VEGAN and vegetarian diets are linked to a lower risk of heart disease but may increase the risk of stroke, experts say.

A study from Oxford University found that people who follow the diets have a 22per cent lower risk of heart disease than meat eaters, while pescetarians have a 13per cent reduced risk.

However, researchers also found that vegetarians and vegans were a fifth more likely to suffer a stroke than meat eaters, which they suggest may be partly due to a lack of vitamins.

The study included data for 48,188 people with no history of heart disease or stroke at the start of the study.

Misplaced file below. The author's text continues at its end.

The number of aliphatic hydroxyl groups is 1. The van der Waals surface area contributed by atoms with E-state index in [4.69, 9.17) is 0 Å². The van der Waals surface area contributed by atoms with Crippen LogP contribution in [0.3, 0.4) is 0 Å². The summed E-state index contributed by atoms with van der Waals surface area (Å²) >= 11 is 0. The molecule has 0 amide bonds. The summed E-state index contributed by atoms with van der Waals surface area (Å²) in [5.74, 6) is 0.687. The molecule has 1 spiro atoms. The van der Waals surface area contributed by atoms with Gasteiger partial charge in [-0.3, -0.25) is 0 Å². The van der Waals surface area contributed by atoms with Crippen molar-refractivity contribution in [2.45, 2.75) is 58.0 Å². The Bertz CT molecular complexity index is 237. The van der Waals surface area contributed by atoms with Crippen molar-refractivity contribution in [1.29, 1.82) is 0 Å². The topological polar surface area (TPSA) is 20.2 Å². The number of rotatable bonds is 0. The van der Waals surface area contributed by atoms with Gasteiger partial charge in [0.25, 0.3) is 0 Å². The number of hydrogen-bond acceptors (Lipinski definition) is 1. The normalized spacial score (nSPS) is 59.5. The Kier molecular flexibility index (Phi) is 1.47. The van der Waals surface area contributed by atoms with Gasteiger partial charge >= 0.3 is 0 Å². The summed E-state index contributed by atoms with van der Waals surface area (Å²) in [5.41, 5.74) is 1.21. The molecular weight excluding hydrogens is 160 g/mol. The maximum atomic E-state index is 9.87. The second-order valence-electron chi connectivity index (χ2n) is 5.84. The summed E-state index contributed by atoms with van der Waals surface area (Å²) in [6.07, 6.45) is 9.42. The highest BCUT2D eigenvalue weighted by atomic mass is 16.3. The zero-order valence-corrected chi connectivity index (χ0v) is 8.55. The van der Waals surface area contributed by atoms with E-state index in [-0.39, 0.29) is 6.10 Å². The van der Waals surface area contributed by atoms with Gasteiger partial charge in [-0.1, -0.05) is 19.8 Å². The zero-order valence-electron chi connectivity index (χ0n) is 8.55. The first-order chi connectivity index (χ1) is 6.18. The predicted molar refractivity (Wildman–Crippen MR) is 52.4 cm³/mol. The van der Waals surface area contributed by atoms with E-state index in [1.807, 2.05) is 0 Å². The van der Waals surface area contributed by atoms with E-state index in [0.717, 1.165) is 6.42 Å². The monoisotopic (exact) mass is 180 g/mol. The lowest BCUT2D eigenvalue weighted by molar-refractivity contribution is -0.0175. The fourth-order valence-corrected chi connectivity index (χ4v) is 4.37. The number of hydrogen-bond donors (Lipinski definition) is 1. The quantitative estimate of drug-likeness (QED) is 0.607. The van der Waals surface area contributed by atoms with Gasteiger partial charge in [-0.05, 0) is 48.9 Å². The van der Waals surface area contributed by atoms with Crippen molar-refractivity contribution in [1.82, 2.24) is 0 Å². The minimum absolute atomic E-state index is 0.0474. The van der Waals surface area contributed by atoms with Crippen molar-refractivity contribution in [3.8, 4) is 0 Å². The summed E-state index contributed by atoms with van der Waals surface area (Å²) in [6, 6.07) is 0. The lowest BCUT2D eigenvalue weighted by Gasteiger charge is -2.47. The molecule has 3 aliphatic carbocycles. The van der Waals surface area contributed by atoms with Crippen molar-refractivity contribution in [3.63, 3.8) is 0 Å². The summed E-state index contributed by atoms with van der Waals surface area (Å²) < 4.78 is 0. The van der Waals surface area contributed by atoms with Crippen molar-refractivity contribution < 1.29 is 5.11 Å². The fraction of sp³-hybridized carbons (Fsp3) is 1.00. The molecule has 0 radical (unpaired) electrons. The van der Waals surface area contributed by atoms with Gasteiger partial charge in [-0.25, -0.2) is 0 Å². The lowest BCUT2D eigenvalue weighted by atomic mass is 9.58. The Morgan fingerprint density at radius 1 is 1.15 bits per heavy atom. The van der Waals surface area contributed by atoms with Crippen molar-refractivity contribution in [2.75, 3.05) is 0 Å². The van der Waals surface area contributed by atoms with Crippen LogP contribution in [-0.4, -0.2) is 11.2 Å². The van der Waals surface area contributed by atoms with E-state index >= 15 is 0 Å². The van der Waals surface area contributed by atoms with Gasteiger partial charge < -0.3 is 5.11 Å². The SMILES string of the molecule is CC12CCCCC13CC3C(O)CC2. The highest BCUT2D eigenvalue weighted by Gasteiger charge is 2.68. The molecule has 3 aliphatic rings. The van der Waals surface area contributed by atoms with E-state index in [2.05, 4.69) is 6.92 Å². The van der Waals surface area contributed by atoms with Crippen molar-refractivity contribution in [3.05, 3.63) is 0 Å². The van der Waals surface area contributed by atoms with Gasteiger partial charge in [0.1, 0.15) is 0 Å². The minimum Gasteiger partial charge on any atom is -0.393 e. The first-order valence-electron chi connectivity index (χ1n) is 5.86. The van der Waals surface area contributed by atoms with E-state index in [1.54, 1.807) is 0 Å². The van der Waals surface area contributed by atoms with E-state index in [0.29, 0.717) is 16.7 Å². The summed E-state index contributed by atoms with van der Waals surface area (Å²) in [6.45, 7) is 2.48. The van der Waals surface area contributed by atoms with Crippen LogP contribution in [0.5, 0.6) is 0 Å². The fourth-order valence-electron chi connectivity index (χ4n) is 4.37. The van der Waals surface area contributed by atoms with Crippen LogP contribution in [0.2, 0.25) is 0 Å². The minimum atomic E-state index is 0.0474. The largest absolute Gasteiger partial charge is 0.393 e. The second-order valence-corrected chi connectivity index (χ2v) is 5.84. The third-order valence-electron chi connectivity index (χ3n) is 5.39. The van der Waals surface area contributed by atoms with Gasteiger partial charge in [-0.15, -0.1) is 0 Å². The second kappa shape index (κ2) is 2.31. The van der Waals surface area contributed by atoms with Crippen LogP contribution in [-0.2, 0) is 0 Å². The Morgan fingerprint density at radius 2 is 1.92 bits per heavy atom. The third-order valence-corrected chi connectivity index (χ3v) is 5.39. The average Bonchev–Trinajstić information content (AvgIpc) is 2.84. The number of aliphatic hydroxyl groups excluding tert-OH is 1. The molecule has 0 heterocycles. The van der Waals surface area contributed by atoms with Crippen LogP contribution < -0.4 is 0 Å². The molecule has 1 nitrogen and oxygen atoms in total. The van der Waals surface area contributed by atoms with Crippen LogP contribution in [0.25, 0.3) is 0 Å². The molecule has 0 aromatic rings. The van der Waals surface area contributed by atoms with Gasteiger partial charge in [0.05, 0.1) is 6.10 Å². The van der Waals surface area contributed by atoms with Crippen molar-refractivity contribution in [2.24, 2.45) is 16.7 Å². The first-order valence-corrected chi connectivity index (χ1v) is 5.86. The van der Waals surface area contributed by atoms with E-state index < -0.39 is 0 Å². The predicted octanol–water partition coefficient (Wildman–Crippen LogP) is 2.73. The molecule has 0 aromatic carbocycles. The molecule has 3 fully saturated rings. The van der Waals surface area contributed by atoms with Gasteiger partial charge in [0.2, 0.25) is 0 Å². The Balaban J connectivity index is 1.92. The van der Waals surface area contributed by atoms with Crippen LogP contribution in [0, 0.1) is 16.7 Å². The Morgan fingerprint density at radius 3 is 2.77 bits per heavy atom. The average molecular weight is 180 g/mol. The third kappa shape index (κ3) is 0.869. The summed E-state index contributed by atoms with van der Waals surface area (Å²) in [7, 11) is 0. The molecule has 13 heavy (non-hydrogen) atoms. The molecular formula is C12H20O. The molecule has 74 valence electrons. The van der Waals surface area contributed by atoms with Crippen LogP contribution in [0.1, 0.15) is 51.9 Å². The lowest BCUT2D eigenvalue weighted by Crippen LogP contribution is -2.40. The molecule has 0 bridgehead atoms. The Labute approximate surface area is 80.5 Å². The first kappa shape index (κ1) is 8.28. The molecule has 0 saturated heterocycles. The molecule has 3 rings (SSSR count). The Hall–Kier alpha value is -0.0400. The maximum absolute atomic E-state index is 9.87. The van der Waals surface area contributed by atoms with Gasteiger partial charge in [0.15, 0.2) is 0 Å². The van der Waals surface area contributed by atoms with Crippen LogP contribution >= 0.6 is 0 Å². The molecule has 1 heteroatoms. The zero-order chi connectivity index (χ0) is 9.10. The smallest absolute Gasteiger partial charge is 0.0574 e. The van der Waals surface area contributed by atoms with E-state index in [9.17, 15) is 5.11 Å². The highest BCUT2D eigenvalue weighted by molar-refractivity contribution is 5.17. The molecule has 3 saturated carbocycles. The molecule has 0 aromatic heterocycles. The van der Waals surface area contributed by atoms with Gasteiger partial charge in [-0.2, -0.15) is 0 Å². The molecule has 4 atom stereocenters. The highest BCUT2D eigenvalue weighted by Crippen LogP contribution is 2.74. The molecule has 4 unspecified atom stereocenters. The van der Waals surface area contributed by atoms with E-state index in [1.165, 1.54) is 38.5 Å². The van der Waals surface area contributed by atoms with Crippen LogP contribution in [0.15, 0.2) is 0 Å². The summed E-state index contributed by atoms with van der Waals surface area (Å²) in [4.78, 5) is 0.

The group was split into 24,428 meat-eaters, 7,506 people pescetarians, and 16,254 vegetarians or vegans.

Over a follow-up of 18 years, 2,820 cases of ischaemic heart disease and 1,072 cases of stroke were recorded.

After adjusting for factors that might influence the results, researchers found that fish-eaters had a 13per cent reduced risk of heart disease than meat eaters, while vegetarians and vegans had a 22per cent lower risk. This was equivalent to 10 fewer cases of heart disease in vegetarians and vegans than in meat eaters per 1,000 people over 10 years.

But the study also found 20per cent higher rates of stroke in vegetarians and vegans, equivalent to three more cases of stroke per 1,000 people over 10 years.